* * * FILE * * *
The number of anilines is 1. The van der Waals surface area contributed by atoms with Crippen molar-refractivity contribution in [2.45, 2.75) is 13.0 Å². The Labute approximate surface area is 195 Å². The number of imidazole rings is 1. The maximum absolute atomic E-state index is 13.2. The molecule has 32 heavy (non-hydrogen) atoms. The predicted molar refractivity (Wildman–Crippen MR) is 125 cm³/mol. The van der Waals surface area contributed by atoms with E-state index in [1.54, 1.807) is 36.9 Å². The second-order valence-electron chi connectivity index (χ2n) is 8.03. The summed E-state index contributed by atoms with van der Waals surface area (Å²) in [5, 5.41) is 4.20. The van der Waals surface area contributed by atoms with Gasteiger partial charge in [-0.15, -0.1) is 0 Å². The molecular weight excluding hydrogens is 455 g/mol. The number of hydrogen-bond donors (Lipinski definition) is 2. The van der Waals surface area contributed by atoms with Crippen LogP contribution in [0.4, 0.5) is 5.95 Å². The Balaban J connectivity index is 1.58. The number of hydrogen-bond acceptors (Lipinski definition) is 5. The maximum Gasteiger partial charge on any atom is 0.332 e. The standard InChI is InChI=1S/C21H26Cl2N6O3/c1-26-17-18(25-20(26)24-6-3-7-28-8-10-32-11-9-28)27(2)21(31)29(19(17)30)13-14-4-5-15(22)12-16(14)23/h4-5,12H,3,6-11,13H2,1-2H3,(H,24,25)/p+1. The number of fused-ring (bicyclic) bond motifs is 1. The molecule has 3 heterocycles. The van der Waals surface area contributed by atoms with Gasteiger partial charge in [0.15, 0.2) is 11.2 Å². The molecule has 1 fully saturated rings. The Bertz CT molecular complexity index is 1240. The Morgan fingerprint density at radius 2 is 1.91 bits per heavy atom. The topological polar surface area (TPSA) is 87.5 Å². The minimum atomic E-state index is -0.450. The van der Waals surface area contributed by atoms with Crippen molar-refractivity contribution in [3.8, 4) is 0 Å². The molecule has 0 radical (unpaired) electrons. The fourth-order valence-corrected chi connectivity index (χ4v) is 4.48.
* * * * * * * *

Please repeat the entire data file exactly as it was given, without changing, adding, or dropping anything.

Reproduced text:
The number of anilines is 1. The van der Waals surface area contributed by atoms with Crippen molar-refractivity contribution in [2.45, 2.75) is 13.0 Å². The Labute approximate surface area is 195 Å². The number of imidazole rings is 1. The maximum absolute atomic E-state index is 13.2. The molecule has 32 heavy (non-hydrogen) atoms. The predicted molar refractivity (Wildman–Crippen MR) is 125 cm³/mol. The van der Waals surface area contributed by atoms with E-state index in [1.54, 1.807) is 36.9 Å². The second-order valence-electron chi connectivity index (χ2n) is 8.03. The summed E-state index contributed by atoms with van der Waals surface area (Å²) in [5, 5.41) is 4.20. The van der Waals surface area contributed by atoms with Gasteiger partial charge in [-0.15, -0.1) is 0 Å². The molecular weight excluding hydrogens is 455 g/mol. The number of hydrogen-bond donors (Lipinski definition) is 2. The van der Waals surface area contributed by atoms with Crippen LogP contribution in [0.4, 0.5) is 5.95 Å². The Balaban J connectivity index is 1.58. The number of hydrogen-bond acceptors (Lipinski definition) is 5. The maximum Gasteiger partial charge on any atom is 0.332 e. The standard InChI is InChI=1S/C21H26Cl2N6O3/c1-26-17-18(25-20(26)24-6-3-7-28-8-10-32-11-9-28)27(2)21(31)29(19(17)30)13-14-4-5-15(22)12-16(14)23/h4-5,12H,3,6-11,13H2,1-2H3,(H,24,25)/p+1. The number of fused-ring (bicyclic) bond motifs is 1. The molecule has 3 heterocycles. The van der Waals surface area contributed by atoms with Gasteiger partial charge in [0.15, 0.2) is 11.2 Å². The molecule has 1 fully saturated rings. The Bertz CT molecular complexity index is 1240. The Morgan fingerprint density at radius 2 is 1.91 bits per heavy atom. The topological polar surface area (TPSA) is 87.5 Å². The minimum atomic E-state index is -0.450. The van der Waals surface area contributed by atoms with Crippen molar-refractivity contribution in [3.8, 4) is 0 Å². The molecule has 0 radical (unpaired) electrons. The fourth-order valence-corrected chi connectivity index (χ4v) is 4.48.